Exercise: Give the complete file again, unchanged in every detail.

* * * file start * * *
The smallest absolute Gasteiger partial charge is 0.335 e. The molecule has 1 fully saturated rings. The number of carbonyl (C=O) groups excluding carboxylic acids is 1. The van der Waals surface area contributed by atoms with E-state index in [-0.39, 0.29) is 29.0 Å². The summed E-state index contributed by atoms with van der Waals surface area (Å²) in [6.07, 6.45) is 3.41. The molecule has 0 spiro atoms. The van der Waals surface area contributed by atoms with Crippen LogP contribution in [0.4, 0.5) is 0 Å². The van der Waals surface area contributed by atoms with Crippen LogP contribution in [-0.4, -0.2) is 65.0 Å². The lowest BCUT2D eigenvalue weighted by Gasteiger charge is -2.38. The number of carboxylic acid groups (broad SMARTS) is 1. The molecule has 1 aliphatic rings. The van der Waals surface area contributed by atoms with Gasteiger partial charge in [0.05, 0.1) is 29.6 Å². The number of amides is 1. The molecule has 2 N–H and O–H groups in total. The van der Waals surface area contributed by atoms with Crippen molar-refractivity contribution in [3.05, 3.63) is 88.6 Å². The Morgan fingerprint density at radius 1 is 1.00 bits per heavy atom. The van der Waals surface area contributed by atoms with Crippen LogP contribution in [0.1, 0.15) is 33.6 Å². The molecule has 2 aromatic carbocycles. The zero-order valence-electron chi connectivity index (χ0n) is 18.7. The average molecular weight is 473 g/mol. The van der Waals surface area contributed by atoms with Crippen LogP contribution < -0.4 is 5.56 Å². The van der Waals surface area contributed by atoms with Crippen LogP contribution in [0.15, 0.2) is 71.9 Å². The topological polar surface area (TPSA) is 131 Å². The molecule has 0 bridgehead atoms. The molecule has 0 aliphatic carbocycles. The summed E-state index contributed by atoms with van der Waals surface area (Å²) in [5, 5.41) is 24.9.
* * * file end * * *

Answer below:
The smallest absolute Gasteiger partial charge is 0.335 e. The molecule has 1 fully saturated rings. The number of carbonyl (C=O) groups excluding carboxylic acids is 1. The van der Waals surface area contributed by atoms with E-state index in [-0.39, 0.29) is 29.0 Å². The summed E-state index contributed by atoms with van der Waals surface area (Å²) in [6.07, 6.45) is 3.41. The molecule has 0 spiro atoms. The van der Waals surface area contributed by atoms with Crippen LogP contribution in [0.4, 0.5) is 0 Å². The van der Waals surface area contributed by atoms with Crippen LogP contribution in [-0.4, -0.2) is 65.0 Å². The lowest BCUT2D eigenvalue weighted by Gasteiger charge is -2.38. The number of carboxylic acid groups (broad SMARTS) is 1. The molecule has 1 aliphatic rings. The van der Waals surface area contributed by atoms with Gasteiger partial charge in [0.05, 0.1) is 29.6 Å². The number of amides is 1. The molecule has 2 N–H and O–H groups in total. The van der Waals surface area contributed by atoms with Crippen molar-refractivity contribution in [3.05, 3.63) is 88.6 Å². The Morgan fingerprint density at radius 1 is 1.00 bits per heavy atom. The van der Waals surface area contributed by atoms with Crippen LogP contribution in [0.1, 0.15) is 33.6 Å². The molecule has 2 aromatic carbocycles. The zero-order valence-electron chi connectivity index (χ0n) is 18.7. The average molecular weight is 473 g/mol. The van der Waals surface area contributed by atoms with Crippen LogP contribution < -0.4 is 5.56 Å². The van der Waals surface area contributed by atoms with Crippen LogP contribution in [0.15, 0.2) is 71.9 Å². The topological polar surface area (TPSA) is 131 Å². The molecule has 0 bridgehead atoms. The molecule has 0 aliphatic carbocycles. The summed E-state index contributed by atoms with van der Waals surface area (Å²) in [5, 5.41) is 24.9.